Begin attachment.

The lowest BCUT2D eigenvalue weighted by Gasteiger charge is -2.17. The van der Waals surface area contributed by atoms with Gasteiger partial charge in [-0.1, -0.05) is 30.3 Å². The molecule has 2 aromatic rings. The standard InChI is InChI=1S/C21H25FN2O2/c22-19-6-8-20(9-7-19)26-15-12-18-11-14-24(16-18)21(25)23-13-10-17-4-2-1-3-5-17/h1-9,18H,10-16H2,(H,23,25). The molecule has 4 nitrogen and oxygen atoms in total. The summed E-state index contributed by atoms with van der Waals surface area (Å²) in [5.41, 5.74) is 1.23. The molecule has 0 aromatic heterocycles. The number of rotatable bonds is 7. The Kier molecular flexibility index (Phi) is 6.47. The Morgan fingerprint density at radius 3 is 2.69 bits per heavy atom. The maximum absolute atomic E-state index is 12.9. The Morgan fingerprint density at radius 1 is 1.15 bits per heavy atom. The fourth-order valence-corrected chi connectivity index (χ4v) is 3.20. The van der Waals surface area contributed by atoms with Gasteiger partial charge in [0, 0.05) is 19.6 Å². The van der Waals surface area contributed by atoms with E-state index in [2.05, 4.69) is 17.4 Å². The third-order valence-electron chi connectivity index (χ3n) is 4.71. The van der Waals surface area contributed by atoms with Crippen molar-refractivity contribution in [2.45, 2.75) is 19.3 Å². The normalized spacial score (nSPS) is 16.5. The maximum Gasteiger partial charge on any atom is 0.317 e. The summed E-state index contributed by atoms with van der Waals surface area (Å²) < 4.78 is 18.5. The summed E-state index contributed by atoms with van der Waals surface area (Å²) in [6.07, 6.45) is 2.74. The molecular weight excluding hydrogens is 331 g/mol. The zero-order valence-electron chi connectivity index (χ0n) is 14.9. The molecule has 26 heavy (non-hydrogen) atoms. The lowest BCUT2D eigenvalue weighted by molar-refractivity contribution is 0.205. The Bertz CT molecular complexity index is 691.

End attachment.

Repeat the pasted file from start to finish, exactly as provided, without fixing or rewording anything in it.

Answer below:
The lowest BCUT2D eigenvalue weighted by Gasteiger charge is -2.17. The van der Waals surface area contributed by atoms with Gasteiger partial charge in [-0.1, -0.05) is 30.3 Å². The molecule has 2 aromatic rings. The standard InChI is InChI=1S/C21H25FN2O2/c22-19-6-8-20(9-7-19)26-15-12-18-11-14-24(16-18)21(25)23-13-10-17-4-2-1-3-5-17/h1-9,18H,10-16H2,(H,23,25). The molecule has 4 nitrogen and oxygen atoms in total. The summed E-state index contributed by atoms with van der Waals surface area (Å²) in [5.41, 5.74) is 1.23. The molecule has 0 aromatic heterocycles. The number of rotatable bonds is 7. The Kier molecular flexibility index (Phi) is 6.47. The Morgan fingerprint density at radius 3 is 2.69 bits per heavy atom. The maximum absolute atomic E-state index is 12.9. The Morgan fingerprint density at radius 1 is 1.15 bits per heavy atom. The fourth-order valence-corrected chi connectivity index (χ4v) is 3.20. The van der Waals surface area contributed by atoms with Gasteiger partial charge in [0, 0.05) is 19.6 Å². The van der Waals surface area contributed by atoms with E-state index in [2.05, 4.69) is 17.4 Å². The third-order valence-electron chi connectivity index (χ3n) is 4.71. The van der Waals surface area contributed by atoms with Crippen molar-refractivity contribution in [2.45, 2.75) is 19.3 Å². The normalized spacial score (nSPS) is 16.5. The maximum Gasteiger partial charge on any atom is 0.317 e. The summed E-state index contributed by atoms with van der Waals surface area (Å²) < 4.78 is 18.5. The summed E-state index contributed by atoms with van der Waals surface area (Å²) in [6.07, 6.45) is 2.74. The molecular weight excluding hydrogens is 331 g/mol. The zero-order valence-electron chi connectivity index (χ0n) is 14.9. The molecule has 26 heavy (non-hydrogen) atoms. The lowest BCUT2D eigenvalue weighted by molar-refractivity contribution is 0.205. The Bertz CT molecular complexity index is 691.